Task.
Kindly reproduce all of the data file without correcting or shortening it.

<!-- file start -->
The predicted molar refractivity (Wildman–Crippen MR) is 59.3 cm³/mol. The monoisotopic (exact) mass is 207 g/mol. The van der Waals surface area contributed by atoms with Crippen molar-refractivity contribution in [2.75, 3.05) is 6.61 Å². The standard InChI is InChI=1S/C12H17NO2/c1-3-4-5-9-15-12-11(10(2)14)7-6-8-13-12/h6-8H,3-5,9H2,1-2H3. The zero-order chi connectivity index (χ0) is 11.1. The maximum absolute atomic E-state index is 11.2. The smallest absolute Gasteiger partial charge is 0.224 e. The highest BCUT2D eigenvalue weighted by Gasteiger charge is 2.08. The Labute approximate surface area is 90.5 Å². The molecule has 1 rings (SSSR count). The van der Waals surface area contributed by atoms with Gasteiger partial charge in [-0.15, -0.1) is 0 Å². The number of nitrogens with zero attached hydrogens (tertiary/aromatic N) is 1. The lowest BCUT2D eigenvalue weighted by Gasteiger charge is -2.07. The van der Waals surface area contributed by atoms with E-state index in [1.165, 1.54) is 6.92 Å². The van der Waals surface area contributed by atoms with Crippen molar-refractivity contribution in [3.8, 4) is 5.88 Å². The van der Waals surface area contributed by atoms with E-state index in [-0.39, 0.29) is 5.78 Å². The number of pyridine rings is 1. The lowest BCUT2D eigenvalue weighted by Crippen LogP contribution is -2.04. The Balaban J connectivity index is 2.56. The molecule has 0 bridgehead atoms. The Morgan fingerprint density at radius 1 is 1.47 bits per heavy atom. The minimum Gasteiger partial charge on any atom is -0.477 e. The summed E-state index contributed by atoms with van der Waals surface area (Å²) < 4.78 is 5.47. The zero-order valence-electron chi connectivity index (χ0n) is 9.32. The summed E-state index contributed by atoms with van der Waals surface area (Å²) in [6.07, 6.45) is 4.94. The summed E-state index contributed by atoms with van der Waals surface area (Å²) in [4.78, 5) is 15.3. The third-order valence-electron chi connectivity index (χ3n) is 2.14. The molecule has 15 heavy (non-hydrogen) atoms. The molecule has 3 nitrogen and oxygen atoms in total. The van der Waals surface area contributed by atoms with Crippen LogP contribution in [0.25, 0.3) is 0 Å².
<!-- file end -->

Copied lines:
The predicted molar refractivity (Wildman–Crippen MR) is 59.3 cm³/mol. The monoisotopic (exact) mass is 207 g/mol. The van der Waals surface area contributed by atoms with Crippen molar-refractivity contribution in [2.75, 3.05) is 6.61 Å². The standard InChI is InChI=1S/C12H17NO2/c1-3-4-5-9-15-12-11(10(2)14)7-6-8-13-12/h6-8H,3-5,9H2,1-2H3. The zero-order chi connectivity index (χ0) is 11.1. The maximum absolute atomic E-state index is 11.2. The smallest absolute Gasteiger partial charge is 0.224 e. The highest BCUT2D eigenvalue weighted by Gasteiger charge is 2.08. The Labute approximate surface area is 90.5 Å². The molecule has 1 rings (SSSR count). The van der Waals surface area contributed by atoms with Gasteiger partial charge in [-0.15, -0.1) is 0 Å². The number of nitrogens with zero attached hydrogens (tertiary/aromatic N) is 1. The lowest BCUT2D eigenvalue weighted by Gasteiger charge is -2.07. The van der Waals surface area contributed by atoms with E-state index in [1.165, 1.54) is 6.92 Å². The van der Waals surface area contributed by atoms with Crippen molar-refractivity contribution in [3.8, 4) is 5.88 Å². The van der Waals surface area contributed by atoms with E-state index in [-0.39, 0.29) is 5.78 Å². The number of pyridine rings is 1. The lowest BCUT2D eigenvalue weighted by Crippen LogP contribution is -2.04. The Balaban J connectivity index is 2.56. The molecule has 0 bridgehead atoms. The Morgan fingerprint density at radius 1 is 1.47 bits per heavy atom. The minimum Gasteiger partial charge on any atom is -0.477 e. The summed E-state index contributed by atoms with van der Waals surface area (Å²) < 4.78 is 5.47. The zero-order valence-electron chi connectivity index (χ0n) is 9.32. The summed E-state index contributed by atoms with van der Waals surface area (Å²) in [6.07, 6.45) is 4.94. The summed E-state index contributed by atoms with van der Waals surface area (Å²) in [4.78, 5) is 15.3. The third-order valence-electron chi connectivity index (χ3n) is 2.14. The molecule has 15 heavy (non-hydrogen) atoms. The molecule has 3 nitrogen and oxygen atoms in total. The van der Waals surface area contributed by atoms with Crippen LogP contribution in [0.25, 0.3) is 0 Å².